According to NATO intelligence, over 90% of Russia’s airstrikes are not targeting ISIS or Jihadist rebels, but the moderate opposition and often hits civilians. Putin’s Syrian mission is not to fight terrorism, but to promote his own interests, support fellow dictator Assad and to destabilise the region to the disadvantage of the NATO and the west. Putin’s unwillingness to cooperate with other countries in the anti-ISIS coalition, will result in unpredictable and dangerous incidents, as already witnessed with the shooting of Russian SU-24 for violating Turkish airspace. Putin’s has shown himself to be an extremely untrustworthy ally, especially given that he is known for breaking his promises and lying for his advantage.

Q

Historically, Ukraine has always had close relations with Russia. Why shouldn’t they continue to do so?

A

Russia and Ukraine are two independent states and two different legal and territorial entities. The current Russian government, which is extremely corrupt, autocratic and violent, and which has already inflicted tremendous damage to Russia’s own people and it’s political and social institutions, is trying to impose this system and influence on Ukraine by brutal force. Ukraine made decisive steps towards building a democracy, fighting corruption and integrating with Europe, but Putin is trying to derail this via stealth military invasion and a massive propaganda campaign. Russia’s current government is dangerous to both itself, as it severely harms its own citizens (murder of Boris Nemtsov) and institutions, and to its neighbours, as it pursues an aggressive and violent foreign policy, invading them and killing their citizens.

Q

The exhibit focuses on the eastern Ukraine region of Donbas, where some decided to separate in 2014. Why is Ukraine concerned about he outcome of this people in the Donbas region? How do the people of the region feel about that?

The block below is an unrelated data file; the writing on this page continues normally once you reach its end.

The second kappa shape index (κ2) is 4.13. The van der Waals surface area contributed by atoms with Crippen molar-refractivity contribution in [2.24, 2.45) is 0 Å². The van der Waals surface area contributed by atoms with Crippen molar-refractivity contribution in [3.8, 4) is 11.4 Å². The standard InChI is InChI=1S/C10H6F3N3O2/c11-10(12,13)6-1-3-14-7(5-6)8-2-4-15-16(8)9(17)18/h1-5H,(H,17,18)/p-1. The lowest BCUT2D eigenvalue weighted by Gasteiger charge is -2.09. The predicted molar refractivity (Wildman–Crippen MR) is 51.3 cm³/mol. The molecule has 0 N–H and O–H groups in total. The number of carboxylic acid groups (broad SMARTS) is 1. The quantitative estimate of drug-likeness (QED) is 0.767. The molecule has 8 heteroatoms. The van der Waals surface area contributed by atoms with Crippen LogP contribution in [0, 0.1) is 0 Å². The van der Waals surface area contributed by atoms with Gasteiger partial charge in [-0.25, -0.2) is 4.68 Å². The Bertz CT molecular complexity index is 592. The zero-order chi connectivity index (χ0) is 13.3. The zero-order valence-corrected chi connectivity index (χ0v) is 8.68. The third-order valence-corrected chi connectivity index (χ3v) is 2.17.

A

The exhibit focuses on the eastern Donbas region because that is where Russian aggression has been felt the most. Putin and the Russian authorities staged the conflict by sending special Russian personnel and Russian citizens to deliberately destabilize the region by organizing unrest and taking over government buildings. These actions attracted many local criminals and extreme far-right groups who exploited the situation and terrorized local citizens. This “act of separation”, carried out by unidentified armed “little green men”, did not comply with Ukrainian law regarding referenda, nor did it meet international standards. It has not been recognized by any government in the world.

Q

Crimea was once a part of Russia, and became part of Ukraine in the 1950’s. Does that mean it should automatically go back to Russia?

A

In the context of modern international relations, evolving historical boundaries do not, and never will, be a justification for invading and annexing parts of an independent country to another. For example, parts of Poland once belonged to Germany, but that does not mean that Germany now has the right to invade and annex sovereign Polish territory today. Historically, the USA was once part of Britain, but it would be outrageous to think that Britain would invade and annex US territory today. Further, it is a myth that Russian-speaking Ukrainians were oppressed, or in any way discriminated against under Ukrainian law.

Q

Is Ukraine historically part of Russia?

A

Although their histories have been intertwined, Ukraine and Russia are two separate states. By modern political standards, Ukraine is an independent sovereign state. Russia, using historical justifications, invaded the boundaries of an independent state, and that is not right. Imagine if Russia invaded sovereign Canadian territory, like the Arctic?

 

Still have questions? Please contact us.
thewarinukraine.exhibit@gmail.com